Life in southwestern Tuscaloosa County
Granpa’s Farm and Granny’s House
My maternal grandparents were Mary Florence (Mamie) Cork and John Leland Barton, both born at Ralph, Alabama in 1877 and residents in that community until their deaths in 1963 and 1972 respectively. Although my family lived 8 miles away at Romulus I spent as much time as I could at my Barton grandparents’ house. As a preteen I was loaned out much of each summer to help my aging grandparents on their farm.
Leland Barton house has been destroyed by a tornado
Their farm was about one mile back in the woods behind Wesley Chapel Church at Ralph, Alabama, where they had been saved, married and enlisted to do God’s work. Each summer we went to clean the graves of all four of their parents, a son, and a granddaughter. Nearby was the grave of Granny’s sister, Aunt Beulah, who had never married and had bought a tombstone and kept it at the foot of her bed until the time for it to be used.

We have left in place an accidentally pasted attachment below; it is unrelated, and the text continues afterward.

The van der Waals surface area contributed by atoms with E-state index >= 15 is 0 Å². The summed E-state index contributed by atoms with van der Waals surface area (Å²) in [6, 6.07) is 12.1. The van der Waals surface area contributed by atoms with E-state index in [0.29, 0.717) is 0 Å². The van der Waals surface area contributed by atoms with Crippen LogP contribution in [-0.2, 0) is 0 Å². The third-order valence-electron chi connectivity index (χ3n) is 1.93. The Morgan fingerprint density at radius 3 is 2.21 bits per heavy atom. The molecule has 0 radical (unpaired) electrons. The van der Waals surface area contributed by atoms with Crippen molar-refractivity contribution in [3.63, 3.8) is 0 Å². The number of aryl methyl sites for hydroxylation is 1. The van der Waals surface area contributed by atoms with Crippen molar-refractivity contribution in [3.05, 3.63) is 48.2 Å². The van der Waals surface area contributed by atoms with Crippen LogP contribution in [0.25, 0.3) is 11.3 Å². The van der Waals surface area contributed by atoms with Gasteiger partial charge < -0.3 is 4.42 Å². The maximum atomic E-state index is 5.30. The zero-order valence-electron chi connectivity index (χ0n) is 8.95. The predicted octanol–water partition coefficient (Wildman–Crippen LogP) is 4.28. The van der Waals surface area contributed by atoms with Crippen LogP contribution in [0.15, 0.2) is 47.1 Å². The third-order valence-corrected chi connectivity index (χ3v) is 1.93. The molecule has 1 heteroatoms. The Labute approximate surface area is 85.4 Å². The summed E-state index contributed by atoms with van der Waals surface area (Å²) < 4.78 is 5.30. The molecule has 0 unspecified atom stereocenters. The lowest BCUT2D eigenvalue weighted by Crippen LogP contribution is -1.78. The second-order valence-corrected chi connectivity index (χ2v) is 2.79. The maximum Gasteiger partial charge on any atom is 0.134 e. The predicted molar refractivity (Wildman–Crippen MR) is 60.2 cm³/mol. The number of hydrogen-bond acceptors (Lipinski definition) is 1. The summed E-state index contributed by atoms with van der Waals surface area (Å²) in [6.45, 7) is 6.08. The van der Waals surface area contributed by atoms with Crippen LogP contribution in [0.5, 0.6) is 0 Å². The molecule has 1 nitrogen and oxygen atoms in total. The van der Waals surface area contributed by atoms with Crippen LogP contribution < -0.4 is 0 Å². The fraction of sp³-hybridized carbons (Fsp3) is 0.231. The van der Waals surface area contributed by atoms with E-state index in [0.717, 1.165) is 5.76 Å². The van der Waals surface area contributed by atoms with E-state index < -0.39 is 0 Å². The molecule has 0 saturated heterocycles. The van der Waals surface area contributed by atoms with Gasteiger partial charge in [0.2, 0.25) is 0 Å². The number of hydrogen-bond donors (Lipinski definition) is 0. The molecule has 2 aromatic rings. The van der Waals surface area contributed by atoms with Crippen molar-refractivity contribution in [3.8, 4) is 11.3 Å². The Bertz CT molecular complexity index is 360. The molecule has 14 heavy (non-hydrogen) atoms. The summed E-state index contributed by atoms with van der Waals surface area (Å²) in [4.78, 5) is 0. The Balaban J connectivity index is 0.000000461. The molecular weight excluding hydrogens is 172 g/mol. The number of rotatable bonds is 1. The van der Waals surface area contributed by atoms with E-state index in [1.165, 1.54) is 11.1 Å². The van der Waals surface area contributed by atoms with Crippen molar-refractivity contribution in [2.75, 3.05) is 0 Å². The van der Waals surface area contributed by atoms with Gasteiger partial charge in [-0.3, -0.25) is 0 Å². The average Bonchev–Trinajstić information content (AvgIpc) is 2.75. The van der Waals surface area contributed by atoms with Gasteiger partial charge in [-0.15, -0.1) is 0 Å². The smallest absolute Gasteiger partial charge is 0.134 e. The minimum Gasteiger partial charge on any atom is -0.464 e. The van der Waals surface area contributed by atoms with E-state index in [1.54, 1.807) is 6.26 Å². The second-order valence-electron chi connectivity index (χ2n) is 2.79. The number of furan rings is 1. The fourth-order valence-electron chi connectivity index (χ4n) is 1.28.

The grayed clapboard house nestled between large oak trees and was framed by a weathered gray picket fence to keep dogs in the yard and chickens out. A porch deep enough for a family to sleep on pallets on a hot summer night stretched the width of the house and a huge rain barrel caught water off the steep tin roof to be stored for baths and Granny’s flowers. Rockers of all descriptions were separated by cane bottomed straight chairs and hemmed in by a swing. Pots of flowers lined the rims of the porch and a child must water them before dark if rain had not come.
Long front steps were deep, too, so that we children could sit on a lazy afternoon after a huge Sunday dinner and listen to the hum of conversation from the grown ups in the squeaking rockers. Family trees were outlined and filled in by stories of each branch. Cousin Jim who had been dead 40 years became as real to us as the faces now remembering his exploits. At night when the house clung to the day’s heat, three hours in the moonlight were pleasant preludes. Sometimes summer lightning might be seen on the horizon and promising breezes cooled us for sleep.